In Luke 15:11-32, we find a wonderful story about a prodigal son—the one who wanted his inheritance early—his cut of the family farm. He got it and then squandered it, spending his life on wild living.
A good question may be to ask ourselves: Before the pandemic, how was my life being spent? I think some feel that we have spent ourselves, and now we’re tired, we’re worn, we’re out of luck, out of ideas, and perhaps out of hope.
When the wayward son got to that place, he took a job he never thought he’d have—working in a pig pen. All the props had been removed from his life. Props are things that hold us up, help us look normal, tell others that we’re doing great—while we are dying on the inside. There’s nothing left to hide behind, no mask to cover the reality of where we are—busted, broken, and needy!
Yet, the best part of the prodigal son story is that smack-dab in the middle of the pig pen, he came to himself—he remembered who he was. He was indeed the son of a loving father. Oh, dear ones, so are we sons and daughters of a Heavenly Father who is waiting for us to come to ourselves and remember who we are.
In this powerful story, once the young man woke up to his current surroundings, he had to do something about it—he had to arise and go to his father. And so must we go to our Father, fall at His feet, and tell Him we have sinned.
Every person’s pig pen will be different. Yours will be made of the things you chose to dwell in—and mine will be made of the things I chose. We will each have eaten our fill with the choices we made, the lusts we sought after, and the things of the world that allured us there.
The good news is that what awaits each of us is all the same! We will be met with the loving arms of our Father, who has been heart-sick since the day we left home; we’ll be clothed in a fine robe and shoes for our feet; and lastly, our Father will put a ring on our finger signifying our birthright status!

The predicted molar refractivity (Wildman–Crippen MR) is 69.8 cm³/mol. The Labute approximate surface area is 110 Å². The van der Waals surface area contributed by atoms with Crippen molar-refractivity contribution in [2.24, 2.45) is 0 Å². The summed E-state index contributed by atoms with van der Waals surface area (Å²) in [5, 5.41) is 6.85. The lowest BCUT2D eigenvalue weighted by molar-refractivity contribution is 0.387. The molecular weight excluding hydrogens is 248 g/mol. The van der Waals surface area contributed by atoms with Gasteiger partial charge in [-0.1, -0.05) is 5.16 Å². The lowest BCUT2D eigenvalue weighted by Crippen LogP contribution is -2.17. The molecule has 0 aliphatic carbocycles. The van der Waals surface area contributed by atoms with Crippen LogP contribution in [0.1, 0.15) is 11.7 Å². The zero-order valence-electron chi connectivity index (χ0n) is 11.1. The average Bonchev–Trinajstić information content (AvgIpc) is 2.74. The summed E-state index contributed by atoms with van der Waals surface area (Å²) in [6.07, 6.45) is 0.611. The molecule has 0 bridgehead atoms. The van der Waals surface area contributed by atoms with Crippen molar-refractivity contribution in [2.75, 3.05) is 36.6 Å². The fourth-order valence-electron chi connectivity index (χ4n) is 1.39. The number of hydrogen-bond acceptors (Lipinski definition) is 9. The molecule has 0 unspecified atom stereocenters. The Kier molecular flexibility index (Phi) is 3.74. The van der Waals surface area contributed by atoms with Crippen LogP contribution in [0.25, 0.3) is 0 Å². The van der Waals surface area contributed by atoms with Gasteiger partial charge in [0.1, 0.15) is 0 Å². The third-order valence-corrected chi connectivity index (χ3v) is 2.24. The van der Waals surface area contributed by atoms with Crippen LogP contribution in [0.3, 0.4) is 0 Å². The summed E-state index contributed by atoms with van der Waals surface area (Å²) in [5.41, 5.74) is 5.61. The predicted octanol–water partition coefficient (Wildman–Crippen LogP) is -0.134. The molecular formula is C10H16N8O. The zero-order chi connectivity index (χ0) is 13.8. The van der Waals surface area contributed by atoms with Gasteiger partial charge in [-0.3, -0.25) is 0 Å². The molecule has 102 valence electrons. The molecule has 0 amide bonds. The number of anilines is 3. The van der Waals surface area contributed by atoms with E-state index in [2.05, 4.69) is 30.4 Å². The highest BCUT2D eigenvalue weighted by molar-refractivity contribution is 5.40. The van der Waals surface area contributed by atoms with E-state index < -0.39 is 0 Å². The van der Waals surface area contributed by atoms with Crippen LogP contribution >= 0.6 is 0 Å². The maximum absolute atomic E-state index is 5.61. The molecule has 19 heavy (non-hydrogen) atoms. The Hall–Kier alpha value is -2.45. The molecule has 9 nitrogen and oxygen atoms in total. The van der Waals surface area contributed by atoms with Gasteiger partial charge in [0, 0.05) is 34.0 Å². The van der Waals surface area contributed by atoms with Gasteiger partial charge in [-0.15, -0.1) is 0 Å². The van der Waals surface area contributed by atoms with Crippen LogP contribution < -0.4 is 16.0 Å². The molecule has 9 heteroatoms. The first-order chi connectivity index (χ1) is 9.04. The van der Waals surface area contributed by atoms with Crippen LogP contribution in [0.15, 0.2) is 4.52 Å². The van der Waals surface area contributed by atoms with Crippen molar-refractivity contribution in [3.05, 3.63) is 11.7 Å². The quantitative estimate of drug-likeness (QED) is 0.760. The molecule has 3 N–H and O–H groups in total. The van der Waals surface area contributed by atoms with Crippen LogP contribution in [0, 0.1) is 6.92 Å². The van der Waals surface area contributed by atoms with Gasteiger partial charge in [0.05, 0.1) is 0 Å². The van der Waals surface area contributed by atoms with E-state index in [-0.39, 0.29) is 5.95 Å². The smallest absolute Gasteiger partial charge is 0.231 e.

In this moment of quiet, in mid-pandemic state—with movie theaters closed, ball-fields unlit, concert halls dark, stadiums empty, and the church doors locked—can we wake up and recognize where we are? Can we see the tragedy of pig pen living and filling ourselves with the husks of the world? Can we leave that place and return to our Father?
Actually, it’s not all that far from where we got off track. It happened so slowly that we barely noticed it along the way. Can we admit where we mis-stepped and made bad choices and then turn towards home? Our Father is watching and waiting, with His gaze fixed upon the road that will take us there.
In 2020, every person on earth has received a wake-up call, along with an invitation to take a fresh look at their lives to see how it is being spent. We are offered a chance to respond to a Father who is awaiting with open arms to welcome us home.
What we do with our wake-up call is up to no one but us. I wonder, will we “re-center” our lives during this opportunity? Can’t we just leave the husks behind and go? You bet we can. Let’s do this! ~ Janie